“For its part the State will include anti-waste clauses in all future catering procurement contracts and these will include measures to reduce portion sizes.  A programme of vocational training has been inaugurated at agricultural colleges and hotel schools. The food and distribution industry has also undertaken to revise the currently too restrictive ‘best before’ labels on its goods which encourage users to dump perfectly edible food before it is necessary.”

According to a recent BBC World Business Report food waste reduction could help feed world’s starving : “Some 40% of all the food produced in the United States is never eaten. In Europe, we throw away 100 million tonnes of food every year. And yet there are one billion starving people in the world. The FAO’s best guess is that one third of all food produced for human consumption is lost or wasted before it is eaten”.

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In Europe and the US up to half the entire food production supply is wasted between farm and fork according to the Tritrum Stuart website. The United Nations estimates that 1.3 billion tonnes of food are wasted globally per annum.

Strangely enough this fact was brought home to me on a recent trip to Africa. I was at South Africa’s renowned Indaba Hotel, Spa and Conference Center to interview their executive chef for a food magazine.

As is often the case when on a reporting mission , I became distracted by the very beautiful 42 acre garden in which the hotel sits.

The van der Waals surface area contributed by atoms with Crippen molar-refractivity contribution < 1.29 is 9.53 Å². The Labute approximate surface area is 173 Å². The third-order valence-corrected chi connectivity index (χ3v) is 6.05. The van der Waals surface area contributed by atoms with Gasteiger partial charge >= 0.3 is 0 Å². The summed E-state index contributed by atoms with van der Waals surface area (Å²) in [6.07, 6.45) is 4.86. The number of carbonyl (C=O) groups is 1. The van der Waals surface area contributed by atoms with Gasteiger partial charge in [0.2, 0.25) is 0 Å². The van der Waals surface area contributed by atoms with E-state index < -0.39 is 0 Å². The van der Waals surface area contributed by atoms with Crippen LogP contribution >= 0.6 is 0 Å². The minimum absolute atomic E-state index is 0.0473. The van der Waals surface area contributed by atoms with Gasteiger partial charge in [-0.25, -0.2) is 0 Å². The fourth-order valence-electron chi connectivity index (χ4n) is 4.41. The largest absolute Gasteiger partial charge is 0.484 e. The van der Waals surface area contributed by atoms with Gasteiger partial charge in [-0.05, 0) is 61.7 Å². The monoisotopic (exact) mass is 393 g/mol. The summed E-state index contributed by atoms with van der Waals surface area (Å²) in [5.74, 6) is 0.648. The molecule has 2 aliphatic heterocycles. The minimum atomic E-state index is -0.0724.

The general manager kindly introduced me to head landscaper Corlea Bardsley and soon I was delving into the ins and outs of her project. On any given day the kitchens will be feeding up to 3000 guests as well as 500 staff and as with any cooking operation on this scale they produce a large quantity of waste material. The hotel has a compost tumbler which unlike most of the tumblers I have come across is designed to deal with meat, small bones, fish and cooked material.

On the whole composting systems can only cope with vegetable waste and a large hotel or restaurant can find itself with overwhelming amounts of material that would not be suitable for compost.

Until 2001 much of this waste was fed to pigs but with the outbreak of Foot and Mouth disease that took place that year, Europe took a knee jerk decision that ended this practice. It is estimated that between 2 and 500 times more carbon dioxide can be saved by feeding food waste to pigs than by sending it for anaerobic digestion as is now the case in most of the EU countries.

France is one of the few countries in Europe that has pledged to halve food waste by 2025 and it is presently working on a reversal of the law against feeding waste food to pigs.

The new tumblers such as the one shown to me in South Africa may well be another step in the right direction, not only for large hotels such as the Indaba but also as recyclers of domestic waste. There are several options on the market most of which combine the food waste with some form of material such as wood pellets. The compost that Corlea showed me was very rich and so she mixes it with soil to prevent burning of plants.

The problem of food waste is one that is not going to go away quickly, especially as countries once regarded as relatively poor now suddenly find themselves with more wealth to throw at feeding their large populations.

Already it is estimated that one third of the entire world’s food production could be saved by reducing waste. If that food were not wasted, the irrigation water used in its production would be enough to supply the daily domestic needs of 9 billion people. By eliminating food waste we would increase water availability, decrease carbon dioxide production and drastically reduce the amounts of waste we are currently battling to dispose of.

In many ways, it is perhaps an issue to which we all need to be paying more attention.

Story : Mike Alexander
Follow Mike on Twitter 

Mike Alexander, a garden professional, writes the Grumpy Gardener column for French News Online and contributes reguler nature and wildlife pieces to the paper.
(Additional reporting: Ken Pottinger)


Read all Mike Alexander’s gardening advice here and here